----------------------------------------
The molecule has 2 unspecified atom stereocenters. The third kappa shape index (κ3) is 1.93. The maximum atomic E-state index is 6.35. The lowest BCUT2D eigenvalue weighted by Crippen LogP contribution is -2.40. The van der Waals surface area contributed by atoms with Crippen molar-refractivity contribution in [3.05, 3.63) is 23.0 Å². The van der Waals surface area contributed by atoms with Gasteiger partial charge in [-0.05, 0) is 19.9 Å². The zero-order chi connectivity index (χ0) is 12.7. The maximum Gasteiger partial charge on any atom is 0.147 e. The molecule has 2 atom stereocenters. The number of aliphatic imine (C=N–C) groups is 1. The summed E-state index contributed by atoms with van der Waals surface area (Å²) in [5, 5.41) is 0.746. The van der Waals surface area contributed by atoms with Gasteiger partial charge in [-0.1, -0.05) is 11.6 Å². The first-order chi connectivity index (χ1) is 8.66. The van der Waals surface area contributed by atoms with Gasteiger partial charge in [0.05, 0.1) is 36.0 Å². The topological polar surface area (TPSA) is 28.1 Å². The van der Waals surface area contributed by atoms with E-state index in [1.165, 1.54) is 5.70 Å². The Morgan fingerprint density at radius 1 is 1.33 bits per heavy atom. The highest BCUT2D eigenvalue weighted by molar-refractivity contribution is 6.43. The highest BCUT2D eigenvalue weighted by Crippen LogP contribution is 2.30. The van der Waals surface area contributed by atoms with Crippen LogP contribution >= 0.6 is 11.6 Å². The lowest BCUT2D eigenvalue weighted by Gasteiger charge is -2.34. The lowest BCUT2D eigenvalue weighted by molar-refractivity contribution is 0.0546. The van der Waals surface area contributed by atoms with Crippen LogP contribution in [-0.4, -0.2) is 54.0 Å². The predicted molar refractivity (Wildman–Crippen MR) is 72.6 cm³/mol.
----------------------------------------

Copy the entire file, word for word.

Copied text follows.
The molecule has 2 unspecified atom stereocenters. The third kappa shape index (κ3) is 1.93. The maximum atomic E-state index is 6.35. The lowest BCUT2D eigenvalue weighted by Crippen LogP contribution is -2.40. The van der Waals surface area contributed by atoms with Crippen molar-refractivity contribution in [3.05, 3.63) is 23.0 Å². The van der Waals surface area contributed by atoms with Gasteiger partial charge in [-0.05, 0) is 19.9 Å². The zero-order chi connectivity index (χ0) is 12.7. The maximum Gasteiger partial charge on any atom is 0.147 e. The molecule has 2 atom stereocenters. The number of aliphatic imine (C=N–C) groups is 1. The summed E-state index contributed by atoms with van der Waals surface area (Å²) in [5, 5.41) is 0.746. The van der Waals surface area contributed by atoms with Gasteiger partial charge in [-0.1, -0.05) is 11.6 Å². The first-order chi connectivity index (χ1) is 8.66. The van der Waals surface area contributed by atoms with Gasteiger partial charge in [0.05, 0.1) is 36.0 Å². The topological polar surface area (TPSA) is 28.1 Å². The van der Waals surface area contributed by atoms with E-state index in [1.165, 1.54) is 5.70 Å². The Morgan fingerprint density at radius 1 is 1.33 bits per heavy atom. The highest BCUT2D eigenvalue weighted by molar-refractivity contribution is 6.43. The highest BCUT2D eigenvalue weighted by Crippen LogP contribution is 2.30. The van der Waals surface area contributed by atoms with Crippen LogP contribution >= 0.6 is 11.6 Å². The lowest BCUT2D eigenvalue weighted by Gasteiger charge is -2.34. The lowest BCUT2D eigenvalue weighted by molar-refractivity contribution is 0.0546. The van der Waals surface area contributed by atoms with Crippen LogP contribution in [-0.4, -0.2) is 54.0 Å². The predicted molar refractivity (Wildman–Crippen MR) is 72.6 cm³/mol.